April 14, 2012
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A while back, I cam across an interesting study published in the American Journal of Psychiatry. Bridge et. al. (2005) looked at the number of new cases of emergent suicidality during a clinical psychotherapy trial for depression in adolescents and what important predictors were at play. Emergent suicidality can be defined as an increase in the rate of suicide, suicidal attempts, preparation for suicide and suicidal thoughts during the early stages of treatment, although definitions sometimes varies across studies (Meyer et. al. 2010).
The general message of the Bridge et. al. study was that the rate of emergent suicidality in the drug-free psychotherapy trial was 12.5% (this was not attributable to the therapy itself). They also found that the strongest predictor of emergent suicidality was the level of self-reported suicidal thoughts at the baseline rather than what was recorded during the intake interview. So the more suicidal thoughts you have at the start of psychotherapy, the more likely you are to experience suicidality during the psychotherapy treatment.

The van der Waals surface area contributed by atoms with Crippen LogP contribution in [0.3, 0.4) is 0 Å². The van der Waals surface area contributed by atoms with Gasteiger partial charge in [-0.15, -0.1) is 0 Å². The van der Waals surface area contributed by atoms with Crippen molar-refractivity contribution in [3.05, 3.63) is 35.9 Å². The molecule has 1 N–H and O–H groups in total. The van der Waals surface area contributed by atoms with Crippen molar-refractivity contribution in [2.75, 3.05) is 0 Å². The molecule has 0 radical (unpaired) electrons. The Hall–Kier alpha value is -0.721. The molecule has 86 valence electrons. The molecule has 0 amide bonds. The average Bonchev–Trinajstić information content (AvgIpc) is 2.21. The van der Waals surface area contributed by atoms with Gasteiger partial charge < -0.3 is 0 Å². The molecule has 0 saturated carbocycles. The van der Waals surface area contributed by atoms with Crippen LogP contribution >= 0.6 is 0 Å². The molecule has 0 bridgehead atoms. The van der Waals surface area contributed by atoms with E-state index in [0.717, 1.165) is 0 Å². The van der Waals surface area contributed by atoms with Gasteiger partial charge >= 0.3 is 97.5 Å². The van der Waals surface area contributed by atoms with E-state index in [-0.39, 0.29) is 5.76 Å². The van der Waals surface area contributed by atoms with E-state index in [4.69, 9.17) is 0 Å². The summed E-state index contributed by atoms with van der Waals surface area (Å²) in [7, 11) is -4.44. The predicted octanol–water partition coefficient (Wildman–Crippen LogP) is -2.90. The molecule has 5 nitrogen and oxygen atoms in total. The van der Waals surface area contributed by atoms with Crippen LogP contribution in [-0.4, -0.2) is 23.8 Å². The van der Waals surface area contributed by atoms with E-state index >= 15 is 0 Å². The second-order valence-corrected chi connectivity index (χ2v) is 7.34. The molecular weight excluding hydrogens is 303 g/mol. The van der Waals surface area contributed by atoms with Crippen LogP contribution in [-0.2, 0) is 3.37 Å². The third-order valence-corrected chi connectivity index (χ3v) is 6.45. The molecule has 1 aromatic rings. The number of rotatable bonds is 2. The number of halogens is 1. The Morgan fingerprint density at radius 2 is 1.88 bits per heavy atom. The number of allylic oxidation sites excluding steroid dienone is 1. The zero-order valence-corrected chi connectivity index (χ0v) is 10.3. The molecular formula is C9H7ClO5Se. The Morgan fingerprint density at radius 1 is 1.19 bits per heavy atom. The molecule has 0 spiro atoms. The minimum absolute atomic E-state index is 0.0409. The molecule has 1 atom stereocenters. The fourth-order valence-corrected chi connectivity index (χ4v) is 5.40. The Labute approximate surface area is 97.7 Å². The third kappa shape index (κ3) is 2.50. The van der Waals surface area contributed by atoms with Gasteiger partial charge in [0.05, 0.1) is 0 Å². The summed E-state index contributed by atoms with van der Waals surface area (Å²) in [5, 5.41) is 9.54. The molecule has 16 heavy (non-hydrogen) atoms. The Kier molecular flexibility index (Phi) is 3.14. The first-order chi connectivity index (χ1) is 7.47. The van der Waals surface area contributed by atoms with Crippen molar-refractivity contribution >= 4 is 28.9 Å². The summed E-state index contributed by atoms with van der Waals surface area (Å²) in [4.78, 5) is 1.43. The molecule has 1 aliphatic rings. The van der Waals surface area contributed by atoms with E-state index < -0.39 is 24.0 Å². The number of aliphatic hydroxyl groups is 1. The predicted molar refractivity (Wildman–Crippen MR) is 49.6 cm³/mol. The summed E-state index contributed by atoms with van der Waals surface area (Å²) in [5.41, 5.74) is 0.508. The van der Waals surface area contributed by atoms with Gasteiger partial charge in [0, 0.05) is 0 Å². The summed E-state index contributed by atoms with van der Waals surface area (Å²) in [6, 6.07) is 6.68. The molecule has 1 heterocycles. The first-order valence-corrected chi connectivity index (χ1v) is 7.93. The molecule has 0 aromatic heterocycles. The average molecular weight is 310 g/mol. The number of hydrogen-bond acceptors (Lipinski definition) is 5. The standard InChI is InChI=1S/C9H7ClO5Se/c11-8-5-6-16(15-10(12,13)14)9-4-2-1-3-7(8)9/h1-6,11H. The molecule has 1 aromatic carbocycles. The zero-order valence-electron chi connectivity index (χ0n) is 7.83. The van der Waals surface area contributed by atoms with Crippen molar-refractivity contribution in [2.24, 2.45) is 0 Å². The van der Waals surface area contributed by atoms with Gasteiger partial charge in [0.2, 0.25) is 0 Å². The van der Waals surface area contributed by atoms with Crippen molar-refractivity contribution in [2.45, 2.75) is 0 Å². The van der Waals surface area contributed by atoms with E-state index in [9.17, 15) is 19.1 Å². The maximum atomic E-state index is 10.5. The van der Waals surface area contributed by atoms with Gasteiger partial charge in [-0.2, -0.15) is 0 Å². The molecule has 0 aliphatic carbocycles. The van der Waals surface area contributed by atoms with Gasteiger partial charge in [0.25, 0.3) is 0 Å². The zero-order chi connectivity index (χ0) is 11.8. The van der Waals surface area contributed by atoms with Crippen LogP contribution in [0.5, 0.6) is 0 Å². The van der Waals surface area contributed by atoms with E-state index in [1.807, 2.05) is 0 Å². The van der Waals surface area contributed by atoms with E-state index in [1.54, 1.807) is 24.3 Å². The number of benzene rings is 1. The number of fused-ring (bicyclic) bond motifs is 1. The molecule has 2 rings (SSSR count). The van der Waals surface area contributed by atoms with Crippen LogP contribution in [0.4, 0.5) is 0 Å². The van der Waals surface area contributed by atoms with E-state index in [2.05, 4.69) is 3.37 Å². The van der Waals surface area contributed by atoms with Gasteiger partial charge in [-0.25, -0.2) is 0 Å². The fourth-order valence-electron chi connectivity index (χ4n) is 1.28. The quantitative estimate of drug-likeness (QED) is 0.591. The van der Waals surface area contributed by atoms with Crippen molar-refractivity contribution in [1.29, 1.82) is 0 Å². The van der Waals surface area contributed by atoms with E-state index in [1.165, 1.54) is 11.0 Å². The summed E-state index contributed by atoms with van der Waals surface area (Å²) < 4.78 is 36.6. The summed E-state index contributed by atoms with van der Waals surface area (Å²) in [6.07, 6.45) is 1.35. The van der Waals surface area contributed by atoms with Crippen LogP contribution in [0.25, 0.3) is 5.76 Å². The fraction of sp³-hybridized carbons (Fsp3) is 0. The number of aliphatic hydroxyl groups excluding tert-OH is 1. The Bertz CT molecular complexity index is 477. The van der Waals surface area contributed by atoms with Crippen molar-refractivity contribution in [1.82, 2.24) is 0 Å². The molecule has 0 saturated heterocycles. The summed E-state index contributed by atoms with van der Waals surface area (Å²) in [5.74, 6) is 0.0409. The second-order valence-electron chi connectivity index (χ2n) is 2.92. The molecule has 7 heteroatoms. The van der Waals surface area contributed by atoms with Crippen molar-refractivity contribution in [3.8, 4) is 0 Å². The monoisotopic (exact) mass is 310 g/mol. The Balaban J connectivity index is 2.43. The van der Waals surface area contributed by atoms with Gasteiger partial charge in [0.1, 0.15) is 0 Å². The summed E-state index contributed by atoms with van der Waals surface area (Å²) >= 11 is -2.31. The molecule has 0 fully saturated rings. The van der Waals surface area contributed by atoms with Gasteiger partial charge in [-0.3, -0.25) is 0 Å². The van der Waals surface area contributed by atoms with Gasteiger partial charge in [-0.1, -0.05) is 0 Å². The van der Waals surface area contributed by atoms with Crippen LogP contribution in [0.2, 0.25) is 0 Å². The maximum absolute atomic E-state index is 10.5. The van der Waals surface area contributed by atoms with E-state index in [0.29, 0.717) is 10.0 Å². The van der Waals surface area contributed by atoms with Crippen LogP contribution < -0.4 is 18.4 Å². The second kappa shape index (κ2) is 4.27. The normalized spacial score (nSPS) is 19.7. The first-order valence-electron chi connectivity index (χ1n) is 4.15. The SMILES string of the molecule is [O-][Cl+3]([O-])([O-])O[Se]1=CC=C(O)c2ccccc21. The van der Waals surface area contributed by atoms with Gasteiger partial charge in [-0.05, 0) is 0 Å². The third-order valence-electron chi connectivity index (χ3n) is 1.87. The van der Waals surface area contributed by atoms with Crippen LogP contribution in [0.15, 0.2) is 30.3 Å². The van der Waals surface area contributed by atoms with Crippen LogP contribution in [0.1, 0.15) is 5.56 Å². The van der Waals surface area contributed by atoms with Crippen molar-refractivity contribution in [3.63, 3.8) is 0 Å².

In this clinical trial, which enrolled subjects similar to those enrolled in pharmacotherapy clinical trials, rates of emergent suicidality in patients receiving psychotherapy but no pharmacotherapy were comparable to rates observed in antidepressant trials. Self-reported suicidality in the week before intake predicted the onset of emergent suicidality to a much greater extent than did interview-rated suicidality, indicating that self-report may be a necessary component to the assessment of adolescent suicidal risk.
This is an important finding, because it casts a shadow of doubt over studies purporting to show an increase level of suicidality during treatment with antidepressants. Read more of this post